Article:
Let’s face it—our felines make some freakish faces sometimes that might be hard for us lesser humans to understand. When you see a cat holding their mouth open, they might look upset, exasperated, or disgusted.
But unlike similar human expressions, our kitties have a whole other reason for this. We all know how our cats have impressive five senses that trump ours, and this is yet another way they navigate their surroundings. Here’s how!
There’s a Name for This!
The term coined to describe this phenomenon: the Flehmen Response. Now, you can feel fancy when you have your friends over. Your cat’s mouth is drooping open, and you confidently spout off to your confidante, “No worries, that’s the Flehmen Response.”
It might look insignificant, but in reality, it allows your cat to get a total understanding of its surroundings. If they’re fishing for more information than a closed mouth is getting, it’s time to unite the senses of smell and taste.
Though it might not look like it, they are actually pulling their upper lip back. Even in the wild, you can spot big cats doing this as well. It is a more common action of males, but both genders use this response to their advantage as needed.
Utilizing the Jacobson Organ
If a cat is trying to place a scent, they suck in air from their mouth, going to the Jacobsen organ. The Jacobsen organ, or vomeronasal sac, is an accessory olfactory organ that has extra sensory cells that detect moisture-borne odors rather than airborne.
These cells detect chemical messages and pheromones and send other signals to the brain. So, if your cat wants to know more about the environment than its ordinary nasal olfactory senses provide.
Both males and females are capable of spraying. This lets other cats know they are looking for a mate. So, many use their Flehmen to locate potential suitors better.
Surprisingly, just by the signals pheromones emit, other cats can tell all the details about another just by spray alone. It tells them things like their gender, age, and location.
If a female isn’t in heat, her urine will no longer excrete hormones that attract males. However, if any cat meets a urine spot, they can still gather information about it.
Male cats can even smell other male cats, letting them know the natural order and who is in charge. Lesser males tend to veer away without a challenge if a male is dominant.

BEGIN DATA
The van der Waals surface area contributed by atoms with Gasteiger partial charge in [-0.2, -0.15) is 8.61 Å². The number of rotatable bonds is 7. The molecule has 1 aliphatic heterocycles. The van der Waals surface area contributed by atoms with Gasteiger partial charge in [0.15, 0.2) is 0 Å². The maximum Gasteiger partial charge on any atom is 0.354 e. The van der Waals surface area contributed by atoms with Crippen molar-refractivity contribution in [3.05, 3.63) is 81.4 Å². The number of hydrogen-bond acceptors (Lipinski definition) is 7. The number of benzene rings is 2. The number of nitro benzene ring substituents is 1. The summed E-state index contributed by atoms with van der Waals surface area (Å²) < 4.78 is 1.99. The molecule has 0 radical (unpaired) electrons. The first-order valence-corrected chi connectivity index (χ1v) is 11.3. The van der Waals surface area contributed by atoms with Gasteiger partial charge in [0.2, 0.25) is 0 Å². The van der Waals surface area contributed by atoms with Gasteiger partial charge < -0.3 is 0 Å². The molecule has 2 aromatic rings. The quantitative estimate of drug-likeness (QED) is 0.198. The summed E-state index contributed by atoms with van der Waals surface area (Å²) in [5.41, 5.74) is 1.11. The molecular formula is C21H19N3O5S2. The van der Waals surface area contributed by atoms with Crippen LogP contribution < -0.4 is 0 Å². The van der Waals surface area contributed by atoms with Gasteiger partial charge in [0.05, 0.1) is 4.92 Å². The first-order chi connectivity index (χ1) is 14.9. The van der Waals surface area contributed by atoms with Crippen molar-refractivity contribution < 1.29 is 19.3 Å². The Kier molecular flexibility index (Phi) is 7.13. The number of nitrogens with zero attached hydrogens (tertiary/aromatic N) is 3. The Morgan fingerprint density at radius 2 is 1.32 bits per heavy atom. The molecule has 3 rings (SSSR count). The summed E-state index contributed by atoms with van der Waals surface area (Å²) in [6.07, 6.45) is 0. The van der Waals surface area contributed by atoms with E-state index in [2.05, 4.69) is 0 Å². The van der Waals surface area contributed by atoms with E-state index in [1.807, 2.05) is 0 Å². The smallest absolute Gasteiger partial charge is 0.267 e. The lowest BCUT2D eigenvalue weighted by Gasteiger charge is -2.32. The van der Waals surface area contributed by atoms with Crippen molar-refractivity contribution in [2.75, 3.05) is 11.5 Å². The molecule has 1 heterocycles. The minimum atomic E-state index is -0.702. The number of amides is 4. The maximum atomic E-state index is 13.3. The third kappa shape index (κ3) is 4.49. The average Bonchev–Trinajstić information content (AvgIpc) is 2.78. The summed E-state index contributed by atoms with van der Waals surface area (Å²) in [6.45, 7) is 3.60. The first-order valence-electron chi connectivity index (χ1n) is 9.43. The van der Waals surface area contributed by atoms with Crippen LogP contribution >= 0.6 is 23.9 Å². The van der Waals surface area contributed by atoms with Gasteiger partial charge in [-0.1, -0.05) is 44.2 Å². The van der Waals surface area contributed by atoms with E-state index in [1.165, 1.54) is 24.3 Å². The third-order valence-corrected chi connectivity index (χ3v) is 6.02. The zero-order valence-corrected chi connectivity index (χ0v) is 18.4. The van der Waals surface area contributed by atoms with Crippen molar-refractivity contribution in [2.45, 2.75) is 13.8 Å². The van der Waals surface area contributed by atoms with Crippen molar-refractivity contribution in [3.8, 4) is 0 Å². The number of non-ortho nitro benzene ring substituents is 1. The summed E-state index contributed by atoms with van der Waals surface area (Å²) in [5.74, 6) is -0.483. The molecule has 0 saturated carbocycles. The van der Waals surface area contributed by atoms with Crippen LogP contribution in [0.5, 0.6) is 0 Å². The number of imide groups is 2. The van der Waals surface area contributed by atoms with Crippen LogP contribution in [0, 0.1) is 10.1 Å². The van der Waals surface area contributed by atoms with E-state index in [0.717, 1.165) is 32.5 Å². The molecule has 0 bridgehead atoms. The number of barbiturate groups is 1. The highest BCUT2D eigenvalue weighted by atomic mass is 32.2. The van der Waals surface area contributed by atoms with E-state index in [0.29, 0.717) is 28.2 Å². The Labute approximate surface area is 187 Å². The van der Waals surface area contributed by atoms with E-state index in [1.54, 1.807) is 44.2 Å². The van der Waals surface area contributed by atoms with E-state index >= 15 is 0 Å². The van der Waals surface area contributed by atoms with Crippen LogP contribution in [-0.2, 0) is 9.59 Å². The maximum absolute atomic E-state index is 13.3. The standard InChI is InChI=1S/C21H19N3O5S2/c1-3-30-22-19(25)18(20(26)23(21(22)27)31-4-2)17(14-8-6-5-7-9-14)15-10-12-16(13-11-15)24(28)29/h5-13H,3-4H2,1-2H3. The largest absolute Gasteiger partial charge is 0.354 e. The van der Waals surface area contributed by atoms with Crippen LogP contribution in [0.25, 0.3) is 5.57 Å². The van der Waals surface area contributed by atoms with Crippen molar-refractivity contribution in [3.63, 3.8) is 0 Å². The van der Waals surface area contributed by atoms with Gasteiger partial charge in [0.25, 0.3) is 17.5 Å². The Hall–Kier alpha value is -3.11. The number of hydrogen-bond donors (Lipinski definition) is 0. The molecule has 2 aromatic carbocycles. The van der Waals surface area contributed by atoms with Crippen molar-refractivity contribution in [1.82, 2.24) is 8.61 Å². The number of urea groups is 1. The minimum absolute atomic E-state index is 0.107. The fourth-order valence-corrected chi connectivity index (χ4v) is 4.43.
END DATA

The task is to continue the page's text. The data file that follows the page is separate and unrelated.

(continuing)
Since a mother cat still has to take care of herself after she births her litter, it’s important to have a tracking system to identify where her kittens are at all times. Also, her pheromones travel through the milk to the kittens, giving them an inborn mapping system.
It really is remarkable how connected mothers and kittens are. If a mother and kittens get separated, they can find their way back to each other using this method. They even bunt, which means rub, to mark each other with their scents.
Even though cats can detect food using their nasal olfactory senses, they can pick up more details about potential prey or nearby meals when using their Flehmen.
The extrasensory helps determine what is and is not safe to eat. It also helps them track and hunt prey. A cat’s sense of smell is already 14 times stronger than a human’s. This boost in sensory sensitivity is evolutionarily geared toward tracking live animals.
Cats are highly efficient predators, using their intelligence, agility, skill, and resilience to charge prey quietly and swiftly. Since they are naturally carnivorous, their very design relies on the heightened sense of smell combined with taste, even more so than other mammals.
In addition to hunting themselves, they often become the hunted. An extra keen sense of smell is crucial to keep themselves out of danger. They only have nine lives, you know.
In Rare Cases…
In some instances, this might not be Flehmen. It could be a shortlist of other reasons, including:
- Tooth pain. If your cat has any sort of dental issue causing pain or discomfort, this could cause them to droop their jaw for relief. Also, if your cat is missing teeth, it could cause the mouth to hang open or the tongue to hang out.
- Stomatitis. Stomatitis is another mouth condition that causes chronic inflammation in the mouth’s soft tissues.
- Breathing issues. Cats can have breathing trouble related to asthma, fluid in the lungs, and other respiratory problems. You would probably notice accompanying symptoms like wheezing, struggling to breathe, and possibly discharge from the eyes or nose.
- Verbalization. Some cats are naturally more vocal than others, constantly expressing themselves with chattering, meowing, purring, hissing, and other noises. While this is usually no big deal, it might develop into a behavioral problem.
- Aggression. Sometimes when a cat is being aggressive, they leave the mouth open, often when they are hissing or pausing in a tense stance. This is definitely not a case of casual Flehmen.
So, yet another mystery has been unraveled when it comes to your elusive cats. They need those moments to get additional information about what’s going on around them. It’s not so complicated after all.
If it accompanies panting or any other negative symptom, you can get them into your veterinarian for further evaluation.
- How Clean Is a Cat’s Mouth Relative to Dogs and Humans?
- Flehmen Response in Cats: Vet Verified Facts